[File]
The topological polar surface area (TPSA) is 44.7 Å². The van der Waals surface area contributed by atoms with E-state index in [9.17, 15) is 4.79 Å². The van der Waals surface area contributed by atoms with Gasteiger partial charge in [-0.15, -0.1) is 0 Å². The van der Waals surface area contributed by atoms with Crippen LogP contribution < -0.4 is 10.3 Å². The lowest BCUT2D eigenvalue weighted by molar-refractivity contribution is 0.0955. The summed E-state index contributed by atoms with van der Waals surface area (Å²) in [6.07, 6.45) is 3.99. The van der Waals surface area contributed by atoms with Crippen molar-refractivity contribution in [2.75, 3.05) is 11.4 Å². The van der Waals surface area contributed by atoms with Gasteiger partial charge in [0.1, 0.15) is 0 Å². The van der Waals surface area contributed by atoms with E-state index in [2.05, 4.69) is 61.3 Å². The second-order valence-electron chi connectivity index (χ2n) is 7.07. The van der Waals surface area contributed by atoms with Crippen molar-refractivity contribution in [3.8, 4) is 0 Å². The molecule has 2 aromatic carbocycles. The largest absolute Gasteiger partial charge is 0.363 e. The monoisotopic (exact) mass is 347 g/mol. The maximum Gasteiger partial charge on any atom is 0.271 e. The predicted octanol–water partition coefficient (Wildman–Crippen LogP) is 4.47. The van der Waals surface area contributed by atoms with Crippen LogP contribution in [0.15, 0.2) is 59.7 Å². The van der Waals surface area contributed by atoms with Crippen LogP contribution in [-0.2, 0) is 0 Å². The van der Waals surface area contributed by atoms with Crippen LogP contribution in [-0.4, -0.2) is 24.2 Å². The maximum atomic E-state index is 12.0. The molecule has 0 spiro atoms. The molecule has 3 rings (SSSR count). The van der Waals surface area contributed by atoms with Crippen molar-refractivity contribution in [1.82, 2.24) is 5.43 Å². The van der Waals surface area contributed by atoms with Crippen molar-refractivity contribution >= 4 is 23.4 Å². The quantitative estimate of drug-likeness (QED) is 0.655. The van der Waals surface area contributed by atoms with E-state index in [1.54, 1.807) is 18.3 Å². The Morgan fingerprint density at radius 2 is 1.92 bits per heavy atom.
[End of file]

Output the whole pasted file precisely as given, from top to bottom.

The topological polar surface area (TPSA) is 44.7 Å². The van der Waals surface area contributed by atoms with E-state index in [9.17, 15) is 4.79 Å². The van der Waals surface area contributed by atoms with Gasteiger partial charge in [-0.15, -0.1) is 0 Å². The van der Waals surface area contributed by atoms with Crippen LogP contribution < -0.4 is 10.3 Å². The lowest BCUT2D eigenvalue weighted by molar-refractivity contribution is 0.0955. The summed E-state index contributed by atoms with van der Waals surface area (Å²) in [6.07, 6.45) is 3.99. The van der Waals surface area contributed by atoms with Crippen molar-refractivity contribution in [2.75, 3.05) is 11.4 Å². The van der Waals surface area contributed by atoms with Gasteiger partial charge in [0.1, 0.15) is 0 Å². The van der Waals surface area contributed by atoms with E-state index in [2.05, 4.69) is 61.3 Å². The second-order valence-electron chi connectivity index (χ2n) is 7.07. The van der Waals surface area contributed by atoms with Crippen molar-refractivity contribution in [3.8, 4) is 0 Å². The molecule has 2 aromatic carbocycles. The largest absolute Gasteiger partial charge is 0.363 e. The monoisotopic (exact) mass is 347 g/mol. The maximum Gasteiger partial charge on any atom is 0.271 e. The predicted octanol–water partition coefficient (Wildman–Crippen LogP) is 4.47. The van der Waals surface area contributed by atoms with Crippen LogP contribution in [0.15, 0.2) is 59.7 Å². The van der Waals surface area contributed by atoms with Crippen LogP contribution in [-0.2, 0) is 0 Å². The van der Waals surface area contributed by atoms with Crippen LogP contribution in [-0.4, -0.2) is 24.2 Å². The maximum atomic E-state index is 12.0. The molecule has 0 spiro atoms. The molecule has 3 rings (SSSR count). The van der Waals surface area contributed by atoms with Crippen molar-refractivity contribution in [1.82, 2.24) is 5.43 Å². The van der Waals surface area contributed by atoms with Crippen molar-refractivity contribution >= 4 is 23.4 Å². The quantitative estimate of drug-likeness (QED) is 0.655. The van der Waals surface area contributed by atoms with E-state index in [1.54, 1.807) is 18.3 Å². The Morgan fingerprint density at radius 2 is 1.92 bits per heavy atom.